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Discover the MMFA’s Michal and Renata Hornstein Pavilion for Peace

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Discover the new Michal and Renata Hornstein Pavilion for Peace of the Montreal Museum of Fine Arts, a great addition to Montreal cultural landscape.

Michal and Renata Hornstein Pavilion for Peace: A legacy for Montreal

Michal and Renata Hornstein Pavilion for Peace Entrance

Michal and Renata Hornstein Pavilion for Peace Entrance

So I was at the opening on November 4th. A moving opening especially with the speeches of the children Hornstein, relating the various anecdotes of the family and the reason of this Pavilion.

“Our parents lived life on a grand scale,” said their children, Norbert and Sari. “They squeezed a lot from the opportunities they were given. They lived a lot, accomplished a lot and gave a lot. To us, their children, they provided a model to shoot for. Our parents weren’t just great individuals and a remarkable couple. They were citizens who loved Montreal, their adopted city, and contributed to making it an even more wonderful place to live.”

I also visited the Pierre-Lassonde Pavilion of the Musée National des beaux-arts du Québec (I will tell you about it later) last year (summer 2016), whose architecture is totally different. One thing that strikes when entering the Michal and Renata Hornstein Pavilion for Peace is purity. The presence of the sponsors (yes, it takes money to build a museum) is very well integrated, they are present but also almost absent so we do not see them, it is something that annoyed me in the new pavilion Pierre-Lassonde, the omnipresence of the sponsors.

A major donation

So the Michal and Renata Hornstein Pavilion for Peace bears this name because it was built to accommodate the major donation of old masters of the latter, unfortunately recently deceased. One senses a kind of respect in this pavilion. Designed with a certain aeration, so much that one feels sailing over Montreal through these huge windows. Moreover, I hope that we will build a superb terrace with a bar for interesting evenings in summer, because Montreal lacks of rooftop of its various buildings, I was told that it might come for the case of the MMFA.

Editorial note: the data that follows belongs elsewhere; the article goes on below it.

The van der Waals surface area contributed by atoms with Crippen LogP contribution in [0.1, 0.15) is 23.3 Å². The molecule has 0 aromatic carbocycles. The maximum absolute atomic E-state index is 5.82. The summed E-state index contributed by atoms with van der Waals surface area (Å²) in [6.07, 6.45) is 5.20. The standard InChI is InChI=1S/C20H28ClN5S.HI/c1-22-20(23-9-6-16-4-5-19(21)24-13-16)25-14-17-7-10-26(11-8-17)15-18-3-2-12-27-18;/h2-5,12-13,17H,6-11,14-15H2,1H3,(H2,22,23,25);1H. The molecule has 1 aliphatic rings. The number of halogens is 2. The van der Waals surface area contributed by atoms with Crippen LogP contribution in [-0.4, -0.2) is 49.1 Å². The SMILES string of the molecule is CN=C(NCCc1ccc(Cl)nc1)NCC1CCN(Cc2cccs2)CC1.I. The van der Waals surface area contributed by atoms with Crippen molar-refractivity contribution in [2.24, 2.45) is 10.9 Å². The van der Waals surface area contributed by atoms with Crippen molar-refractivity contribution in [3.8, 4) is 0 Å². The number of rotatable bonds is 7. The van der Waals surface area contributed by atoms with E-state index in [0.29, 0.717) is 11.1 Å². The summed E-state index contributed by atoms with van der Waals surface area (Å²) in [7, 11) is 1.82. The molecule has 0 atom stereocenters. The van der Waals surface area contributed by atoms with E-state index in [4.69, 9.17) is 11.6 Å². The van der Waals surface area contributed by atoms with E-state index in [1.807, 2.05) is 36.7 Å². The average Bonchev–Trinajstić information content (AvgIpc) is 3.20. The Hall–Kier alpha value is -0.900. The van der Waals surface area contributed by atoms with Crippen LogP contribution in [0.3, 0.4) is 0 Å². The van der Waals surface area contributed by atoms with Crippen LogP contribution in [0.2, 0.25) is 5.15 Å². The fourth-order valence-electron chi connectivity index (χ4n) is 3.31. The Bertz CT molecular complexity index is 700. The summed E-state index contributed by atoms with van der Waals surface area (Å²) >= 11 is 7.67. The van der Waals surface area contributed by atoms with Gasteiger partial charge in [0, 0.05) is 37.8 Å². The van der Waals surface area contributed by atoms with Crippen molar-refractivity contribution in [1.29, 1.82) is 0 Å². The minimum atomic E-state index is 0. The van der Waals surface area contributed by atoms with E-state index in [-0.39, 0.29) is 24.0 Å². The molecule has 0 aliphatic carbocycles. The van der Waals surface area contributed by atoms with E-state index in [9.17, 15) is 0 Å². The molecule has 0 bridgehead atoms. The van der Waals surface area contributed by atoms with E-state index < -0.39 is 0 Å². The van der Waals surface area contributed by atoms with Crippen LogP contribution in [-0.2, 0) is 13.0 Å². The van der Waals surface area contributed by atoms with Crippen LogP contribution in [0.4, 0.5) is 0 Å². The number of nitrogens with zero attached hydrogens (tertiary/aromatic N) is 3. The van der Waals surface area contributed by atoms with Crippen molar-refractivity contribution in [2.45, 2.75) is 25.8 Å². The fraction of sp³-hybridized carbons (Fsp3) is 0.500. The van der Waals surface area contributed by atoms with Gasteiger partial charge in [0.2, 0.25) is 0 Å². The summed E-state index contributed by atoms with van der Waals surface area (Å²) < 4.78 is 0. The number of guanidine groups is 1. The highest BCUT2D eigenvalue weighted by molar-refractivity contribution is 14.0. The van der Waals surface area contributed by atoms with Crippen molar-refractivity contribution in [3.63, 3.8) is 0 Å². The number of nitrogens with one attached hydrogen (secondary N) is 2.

It is the 5th building on the campus of the Montreal Museum of Fine Arts, which includes more than 750 works from the Museum’s international art collection, ranging from contemporary art to old masters, including several paintings The Hornstein during their existence.

Michal and Renata Hornstein Pavilion for Peace_Art

Les élans by Patrick Beaulieu

Moreover, did you know that the Michal and Renata Hornstein Pavilion for Peace is the first leg for the Montréal’s 375th anniversary. A legacy through contributions from various levels (municipal, provincial and federal) government.

“Target achieved! The first legacy project celebrating the 375th anniversary has been delivered… ahead of time,” declared Nathalie Bondil, Director General and Chief Curator. “It will be an outstanding asset, raising the social, educational, cultural and tourism profile of Montreal and of the whole country. This collection, which was already reinstalled in 2011, had grown from about 300 to 430 works. Today it has made a spectacular leap forward, totalling 750 works ‐ a 147% increase since 2010 and 72% since 2011, barely five years later. This immense installation, following the story of art from the Middle Ages to the year 2000, has been enriched by the magnificent Hornstein Donation, by new acquisitions and loans, works cleaned, restored or newly framed and even masterpieces finally unearthed from the reserves. Simultaneously, a circuit through contemporary art, the Path for Peace, dialogues with the past within the lightfilled architecture of the pavilion. With its instructive videos and wall panels, educational and community‐oriented spaces and striking, innovative and elegant layouts, the Pavilion for Peace is a place of learning and delight for everyone: Yes, art does you good.”

Education at the heart of Michal and Renata Hornstein Pavilion for Peace

What is even more moving, and has allowed to have a larger pavilion, is the gift of the patron Michel de la Chenelière, which thanks to his contribution, gave rise to the new International Workshop on Education and Training, Art therapy that bears his name. It is still not nothing to have added 1 floor to this magnificent pavilion. So the educational workshops at the Montreal Museum of Fine Arts have 12 workshops, 5 more than before the opening of this pavilion. This addition make it the largest space for educational art in an art museum in America.

 

Michal and Renata Hornstein Pavilion for Peace_The Peony Knot

“The Peony Knot” by Jean-Michel Othoniel is the first work to be installed in the Pavilion for Peace! It’s a 3-metre-wide, 500-kilogram hanging sculpture composed of 212 mirrored blown-glass beads in amber, orange, plum, pink and red. The work evokes a flower in bloom.

I could talk to you for a long time about the new Michal and Renata Hornstein Pavilion for Peace but you will get a better idea by visiting it. And enjoy it, stay a long time, take a day and explore everything, there is so much to see! The latter is located on Bishop Street, but the entrance is always via the Jean-Noël Desmarais Pavilion on Sherbrooke Street.

Address

Montreal Museum of Fine Arts
1380, rue Sherbrooke Street West
Montreal (Québec)
H3G 2T9
Canada

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President, Publisher and Editor-in-Chief of Gentologie.